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Novelist John Beiswenger has dropped the lawsuit against Ubisoft, in which he alleged the Assassin's Creed universe stole ideas from one of his books, Link. Gametrailers, whom Beiswenger sued in the same case, settled with the author on May 18 under undisclosed terms.

Beiswenger voluntarily dismissed all action against Ubisoft before any formal adjudication on the validity of his claims could begin - the Internet made up its mind about his claims a while ago. Beiswenger has dropped the case, citing the expense of federal litigation:

"I filed the Complaint and Motion for Preliminary Injunction in federal court because I believe authors should vigorously defend their rights in their creative works; otherwise, the laws protecting them simply have no purpose," Beiswenger's official statement reads. "Regrettably, the resources required to defend those rights are unavailable to many individual creators. As a result, rampant infringement is occurring with impunity."

Beiswenger was seeking $5.25 million in damages and the potential cessation of all Assassin's Creed endeavors, including the third game currently due out in October. Beiswenger filed the dismissal "without prejudice," meaning he can pick up the claims and the case again in the future.

If he ever does, we don't think Ubisoft will sweat it too much; the Internet has already done most of the debunking already, unless Beiswenger can somehow prove that he owns the rights to "spiritual and biblical tones" or "assassinations."
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GAMETRAILERS SETTLES. UBISOFT PUSHES FOR CHANGE OF VENUE. BEISWENGER VOLUNTARILY DISMISSES ACTION.
Author John L. Beiswenger's voluntarily dismisses his action against Ubisoft
regarding the Assassin's Creed franchise copyright infringement due to redistribution of funds

(PENNSYLVANIA - May 29, 2012)-On April 17, 2012, American author and research engineer, John L. Beiswenger, filed a lawsuit against Ubisoft Entertainment S.A. and its subsidiary companies, and Gametrailers, Inc., alleging that the storyline behind the popular Assassin's Creed franchise features many similarities to one of his novels, LINK. On May 18, 2012, Gametrailers reached a confidential settlement with Beiswenger under undisclosed terms. On May 29, 2012, Beiswenger exercised his right as a federal litigant to voluntarily dismiss the action against the Ubisoft defendants, without prejudice. There has not been any adjudication on the merits of Beiswenger's infringement claims.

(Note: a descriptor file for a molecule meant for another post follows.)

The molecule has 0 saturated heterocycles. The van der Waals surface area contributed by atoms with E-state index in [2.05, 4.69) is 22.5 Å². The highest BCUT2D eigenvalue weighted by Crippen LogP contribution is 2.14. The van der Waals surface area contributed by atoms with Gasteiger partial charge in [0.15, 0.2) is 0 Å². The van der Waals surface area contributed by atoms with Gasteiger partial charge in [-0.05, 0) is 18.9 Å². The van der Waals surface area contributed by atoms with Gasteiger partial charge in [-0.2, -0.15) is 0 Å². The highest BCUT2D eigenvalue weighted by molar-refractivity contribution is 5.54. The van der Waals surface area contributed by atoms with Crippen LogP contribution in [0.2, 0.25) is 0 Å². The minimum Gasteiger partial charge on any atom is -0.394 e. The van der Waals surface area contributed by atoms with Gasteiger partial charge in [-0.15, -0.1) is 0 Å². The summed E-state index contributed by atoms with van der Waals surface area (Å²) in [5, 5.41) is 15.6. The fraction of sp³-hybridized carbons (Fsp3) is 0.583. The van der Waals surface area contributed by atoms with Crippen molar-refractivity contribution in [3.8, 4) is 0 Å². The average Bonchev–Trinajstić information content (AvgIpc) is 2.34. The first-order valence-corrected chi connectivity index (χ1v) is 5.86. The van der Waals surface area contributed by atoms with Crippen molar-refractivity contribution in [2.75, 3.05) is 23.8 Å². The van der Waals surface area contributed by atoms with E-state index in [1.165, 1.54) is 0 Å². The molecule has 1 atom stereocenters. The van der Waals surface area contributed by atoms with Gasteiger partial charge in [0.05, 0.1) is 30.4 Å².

While Beiswenger entered this suit with full knowledge of the scope and expense of litigating in the federal courts, together with his wife, he has made a very difficult, yet strategic decision, and elected to suspend his fight to focus the resources he reserved for the litigation on unrelated business matters. Beiswenger's dismissal was filed without prejudice, which preserves his claims should he choose to bring them again in the future.

Kelley Clements Keller, Esq., legal representative for Beiswenger, said, "My client's decision to exercise his right to voluntarily dismiss the action, without prejudice, in no way diminishes his stalwart conviction in the merit of his claims against Ubisoft. He is unwavering in his belief that many key components of the Assassin's Creed video game franchise infringe on many key components of his novel, LINK. We believe Ubisoft has engaged in egregious acts of copyright infringement and, should he choose to seek redress through the courts in the future, we remain confident that a trier of fact would agree."

Beiswenger issued an official statement regarding the dismissal: "I filed the Complaint and Motion for Preliminary Injunction in federal court because I believe authors should vigorously defend their rights in their creative works; Otherwise, the laws protecting them simply have no purpose. Regrettably, the resources required to defend those rights are unavailable to many individual creators. As a result, rampant infringement is occurring with impunity." For more information regarding this suit and the reasons for the voluntary dismissal, visit www.johnbeiswenger.com.

The initial Complaint and Motion for Preliminary Injunction were filed in the U.S. District Court for the Middle District of Pennsylvania on April 17, 2012. The Voluntary Dismissal of Action under FRCP 41(a)(1)(A)(i) was filed in the same court on May 29, 2012.

This article was originally published on Joystiq.